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Aftermarket fuel gauge with stock e30 sending unit


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To the E30 teams running:


Anyone using an aftermarket fuel gauge with a stock BMW sending unit?


The stock unit is full/empty 0/60 ohms which is backwards of every fuel gauge I can find.  Autometer makes a programmable gauge but they are, at least, double the cost of a regular gauge.


Anyone using the stock fuel gauge as a standalone gauge?  Looking through the wiring schematic I don't see why it wouldn't be possible but curious if anyone is doing it.

page 63.



I am building an e30 (personal not Chump) and I will be replacing all the stock gauges with aftermarket.  I was going to ditch the factory gauges and make a replacement panel with the new gauges. I can gut the old housing and mount the gauges in it to retain the function of the factory fuel gauge if it will work on it's own. 




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How are you going to get an aftermarket gauge that combines the inputs from 2 different fuel level sensors? 


Not all of the e30's have two level senders.  The 84-87 E30s had a 14.5 gallon tank with two fuel pumps (internal/external) and a tube running under the driveshaft connecting the two halves of the tank. In 88 BMW started installing 16 gallon tanks with two senders and one fuel pump (internal).


Mine is an 86, so it had the 14.5 gallon tank, two pumps, and goofy cross over tube.  I replaced the tank with a 16 gallon tank and instead of two sending units, I used the extra hole to hang another pump.  The second pump is run from the OEM wiring and will scavenge fuel from one side to the other in addition to the "siphon"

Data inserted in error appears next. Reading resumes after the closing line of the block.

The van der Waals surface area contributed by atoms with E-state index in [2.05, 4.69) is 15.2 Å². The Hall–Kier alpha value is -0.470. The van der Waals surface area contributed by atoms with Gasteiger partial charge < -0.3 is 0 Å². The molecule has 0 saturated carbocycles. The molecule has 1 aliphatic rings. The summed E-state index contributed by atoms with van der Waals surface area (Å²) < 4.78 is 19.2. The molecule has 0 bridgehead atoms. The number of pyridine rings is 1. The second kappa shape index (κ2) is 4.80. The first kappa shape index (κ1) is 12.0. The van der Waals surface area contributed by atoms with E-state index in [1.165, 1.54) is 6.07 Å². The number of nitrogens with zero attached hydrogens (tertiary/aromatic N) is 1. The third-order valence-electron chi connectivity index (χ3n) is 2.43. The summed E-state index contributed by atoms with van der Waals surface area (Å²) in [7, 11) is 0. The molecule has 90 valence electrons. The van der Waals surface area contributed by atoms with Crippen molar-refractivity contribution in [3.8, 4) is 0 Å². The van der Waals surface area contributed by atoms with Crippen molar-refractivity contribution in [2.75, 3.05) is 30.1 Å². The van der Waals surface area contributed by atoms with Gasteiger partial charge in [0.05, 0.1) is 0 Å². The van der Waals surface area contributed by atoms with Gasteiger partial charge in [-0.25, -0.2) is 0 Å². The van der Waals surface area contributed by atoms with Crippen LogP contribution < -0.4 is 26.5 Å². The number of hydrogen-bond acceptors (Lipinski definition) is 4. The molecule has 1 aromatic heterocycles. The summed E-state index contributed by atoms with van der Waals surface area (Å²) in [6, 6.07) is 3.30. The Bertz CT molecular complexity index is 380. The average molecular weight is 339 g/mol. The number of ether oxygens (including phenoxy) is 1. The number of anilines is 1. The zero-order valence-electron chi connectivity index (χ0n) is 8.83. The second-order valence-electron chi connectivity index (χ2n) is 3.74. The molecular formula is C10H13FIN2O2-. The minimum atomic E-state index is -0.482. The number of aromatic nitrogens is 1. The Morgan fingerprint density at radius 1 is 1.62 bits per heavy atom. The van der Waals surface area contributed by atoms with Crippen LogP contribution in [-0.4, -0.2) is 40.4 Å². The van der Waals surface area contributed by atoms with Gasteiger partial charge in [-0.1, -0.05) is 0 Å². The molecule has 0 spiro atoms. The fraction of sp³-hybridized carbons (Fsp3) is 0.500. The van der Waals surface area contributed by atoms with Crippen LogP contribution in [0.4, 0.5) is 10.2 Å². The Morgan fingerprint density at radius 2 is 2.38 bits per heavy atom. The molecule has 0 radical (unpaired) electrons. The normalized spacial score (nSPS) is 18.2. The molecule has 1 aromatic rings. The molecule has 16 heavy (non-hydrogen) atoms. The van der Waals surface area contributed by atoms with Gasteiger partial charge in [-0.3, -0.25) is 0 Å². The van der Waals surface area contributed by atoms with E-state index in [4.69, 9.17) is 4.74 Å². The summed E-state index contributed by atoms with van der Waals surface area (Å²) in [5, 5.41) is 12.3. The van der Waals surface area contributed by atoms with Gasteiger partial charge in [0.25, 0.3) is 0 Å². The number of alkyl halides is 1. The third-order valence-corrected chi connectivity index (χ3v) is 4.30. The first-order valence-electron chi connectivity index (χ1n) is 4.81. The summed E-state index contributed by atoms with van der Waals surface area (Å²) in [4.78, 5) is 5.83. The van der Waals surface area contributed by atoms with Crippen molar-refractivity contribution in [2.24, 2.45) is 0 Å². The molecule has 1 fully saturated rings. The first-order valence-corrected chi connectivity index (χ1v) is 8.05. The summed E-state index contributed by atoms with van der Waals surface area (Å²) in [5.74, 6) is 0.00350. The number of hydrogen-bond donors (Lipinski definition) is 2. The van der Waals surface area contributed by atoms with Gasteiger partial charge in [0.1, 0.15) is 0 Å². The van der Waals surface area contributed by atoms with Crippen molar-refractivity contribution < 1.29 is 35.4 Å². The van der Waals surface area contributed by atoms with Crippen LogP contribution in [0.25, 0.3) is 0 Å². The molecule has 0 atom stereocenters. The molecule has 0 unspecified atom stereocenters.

system that the tank has built in.  The "main" pump has been replaced with a Walbro and the hanger still has the stock sending unit. 

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What about this gauge, but add a 4.7 ohm resistor in series? That should get it in the ballpark.




Nice find!  

I looked all through Summit last night and all I came up with was stuff like this. 


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So does it show full until it's really at half full.  It other words the right side stays full until the left side is empty then it starts to burn the right side? 


No,  the e30 tanks stretch across the width of the car and are under the backseat.  The drive shaft running through the middle creates a little rise in the middle of the tank that separates the two lower halves of the tank. The portion of the tank closer to the top is open and fuel can freely flow from one side to the other.   BM1B_TOP_P04.jpg    through the 

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It will work on its own. You just need to remove the 2 nuts holding it in which are the + and - references (from memory so don't quote me).While building the #14 e23 I had the cluster apart and had planned to just wire in the gas gauge separate rather than go through all the wiring. I ran out of time, but did manage to do this. Warning lights are for water temp, oil pressure and oil temp (all being remote gauges).


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  • 2 weeks later...

A little follow up. 

I purchased the gauge that Cabot recommended and did a little bench testing.  Not that any of this is a surprise but I thought I would share the results of the bench test,


A standard e30 sending unit should be at 0 ohm when full and 60 ohms empty -  the gauge I purchased is 10-65 ohm full and empty respectively.  

With the help of an electrical buddy, we used a 1000ohm pot to vary the resistance being sent to the gauge between 0-60 to mimic the factory sending unit.


At 0 ohms the gauge had no problem reading full.  At 60 ohm the gauge read just above empty....which was expected but I wanted to know how far above "E".   Like Cabot recommended, a small resistor could be used to make it read all the way down but I think I'll leave it be.  Hopefully this all works as well in the car as it does on the bench. 





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  • 2 weeks later...
  • 2 years later...

Old thread, but just found this to help any e30 or other teams looking to use aftermarket fuel gauge with stock OEM sending units.



$60 on Ebay


Or this one from Speedway.com


$105, also provides signal for a fuel warning light.


I'm gonna order the Marshall unit, I'll post results soon...

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  • 2 years later...

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